One of the things I didn't know is the Day of the Dead observed on November 1 and 2 in Mexico. I quickly studied it to learn it has its origin in Christianity although there's no denying it has an unmistakable Aztec twist. As you may agree, while Mexicans renew contact with the deceased only in early November, the idea that the bond between the dead and the living is an eternal thing is at the very core of the Japanese culture. Ian Buruma termed it "the death cult." He found death cults primarily in Japan and some Muslim countries.

I also found it very interesting to know Japan is not the only country to have turned a war defeat into a victory. As you may also agree, Japan is not Serbia as the America Empire is not the Ottoman Empire. Actually there's nothing in common between the way the Japanese commemorate its "Shuusen Kinenbi" and the way the Americans celebrate the V-J Day. The Japanese are taught to say they shouldn't have fought the way they did from the 1930s through 1945. In that sense, August 15, 1945 marked the victory of the defeatists. The trait I call narcissism of the yellow Hottentots is a very complex thing.

The most interesting part of your post is the conversation between the American serviceman and the TEPCO officer. The real implication here is that you think the U.S. military personnel sticking around here are in fact the POWs who are held in custody by a creepy country of the winners with a strong defeatist bent. There's something which is more than just interesting in this irony. You may not agree, but I'm inclined to think of prisoners in general more figuratively. Most of the time, they have volunteered to be captured, or they have willingly fenced themselves in an imaginary prison. I think that is why independent-minded people like us have always stayed outside the cage.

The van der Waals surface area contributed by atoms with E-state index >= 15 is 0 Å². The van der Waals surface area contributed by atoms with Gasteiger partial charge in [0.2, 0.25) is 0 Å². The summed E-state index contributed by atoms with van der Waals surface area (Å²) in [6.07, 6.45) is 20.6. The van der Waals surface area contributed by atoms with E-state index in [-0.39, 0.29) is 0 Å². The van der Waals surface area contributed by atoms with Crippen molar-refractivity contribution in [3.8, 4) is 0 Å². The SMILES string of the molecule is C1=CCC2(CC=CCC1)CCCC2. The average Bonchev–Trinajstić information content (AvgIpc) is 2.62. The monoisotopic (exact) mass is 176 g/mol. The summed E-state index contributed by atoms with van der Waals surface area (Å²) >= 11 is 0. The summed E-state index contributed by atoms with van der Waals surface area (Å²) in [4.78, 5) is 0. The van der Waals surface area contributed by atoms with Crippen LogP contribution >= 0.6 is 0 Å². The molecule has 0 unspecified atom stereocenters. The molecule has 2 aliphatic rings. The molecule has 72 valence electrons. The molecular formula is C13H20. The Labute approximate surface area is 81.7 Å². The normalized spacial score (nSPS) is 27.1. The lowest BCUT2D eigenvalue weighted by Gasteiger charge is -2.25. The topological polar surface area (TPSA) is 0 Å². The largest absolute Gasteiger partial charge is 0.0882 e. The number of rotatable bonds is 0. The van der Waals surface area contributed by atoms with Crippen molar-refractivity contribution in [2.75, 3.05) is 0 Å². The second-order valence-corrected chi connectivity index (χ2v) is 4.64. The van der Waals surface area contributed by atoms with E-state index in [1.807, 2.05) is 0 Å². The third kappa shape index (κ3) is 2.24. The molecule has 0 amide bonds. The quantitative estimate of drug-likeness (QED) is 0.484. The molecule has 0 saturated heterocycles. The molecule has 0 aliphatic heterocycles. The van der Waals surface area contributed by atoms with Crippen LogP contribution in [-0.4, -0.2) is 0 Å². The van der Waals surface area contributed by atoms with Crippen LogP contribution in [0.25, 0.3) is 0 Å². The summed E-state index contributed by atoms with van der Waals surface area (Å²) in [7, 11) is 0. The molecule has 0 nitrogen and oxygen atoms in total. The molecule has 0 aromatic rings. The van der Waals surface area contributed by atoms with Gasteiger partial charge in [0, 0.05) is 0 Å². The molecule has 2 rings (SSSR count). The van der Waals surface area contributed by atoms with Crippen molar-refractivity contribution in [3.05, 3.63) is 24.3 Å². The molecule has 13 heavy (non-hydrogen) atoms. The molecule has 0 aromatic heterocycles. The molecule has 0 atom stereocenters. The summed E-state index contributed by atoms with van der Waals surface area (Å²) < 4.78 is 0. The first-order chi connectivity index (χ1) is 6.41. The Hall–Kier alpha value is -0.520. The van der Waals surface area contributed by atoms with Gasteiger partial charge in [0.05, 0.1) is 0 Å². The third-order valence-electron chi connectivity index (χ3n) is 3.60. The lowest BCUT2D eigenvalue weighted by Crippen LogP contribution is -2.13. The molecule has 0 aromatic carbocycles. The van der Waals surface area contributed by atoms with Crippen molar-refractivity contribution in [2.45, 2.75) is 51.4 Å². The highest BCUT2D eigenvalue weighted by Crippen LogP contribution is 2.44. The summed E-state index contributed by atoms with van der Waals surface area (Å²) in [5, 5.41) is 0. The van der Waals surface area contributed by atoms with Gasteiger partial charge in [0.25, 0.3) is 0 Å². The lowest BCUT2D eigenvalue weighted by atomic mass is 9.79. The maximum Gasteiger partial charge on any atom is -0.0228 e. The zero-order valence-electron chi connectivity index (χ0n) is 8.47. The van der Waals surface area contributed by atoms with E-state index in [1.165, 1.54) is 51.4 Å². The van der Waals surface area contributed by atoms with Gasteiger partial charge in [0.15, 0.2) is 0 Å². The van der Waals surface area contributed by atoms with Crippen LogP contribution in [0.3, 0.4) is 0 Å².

If I were to deny man's "free will," I would be at a loss over how to figure out the meaning of living and talking as we are doing right here, right now. I started this blog to tell my American audience, "Why don't we try hard to subvert, or at least undermine, the 'strategic partnership' between the U.S. and Asian countries?" I still don't know if I did the right thing, but for now, I make believe I did.

Yu Yamamoto
Olympians of 2020 should look forward to the big treat of Japanese food with radioactive flavor
Authored by: Diogenes on Tuesday, August 20 2013 @ 09:54 PM JST
And afterthought for your Japanese readers that can't read English, via Google Translation. It's close enough to the original.

行、行、あなたのボートを漕ぐ、
そっとストリームダウン。
陽気、陽気、陽気に、
人生はしかし夢です。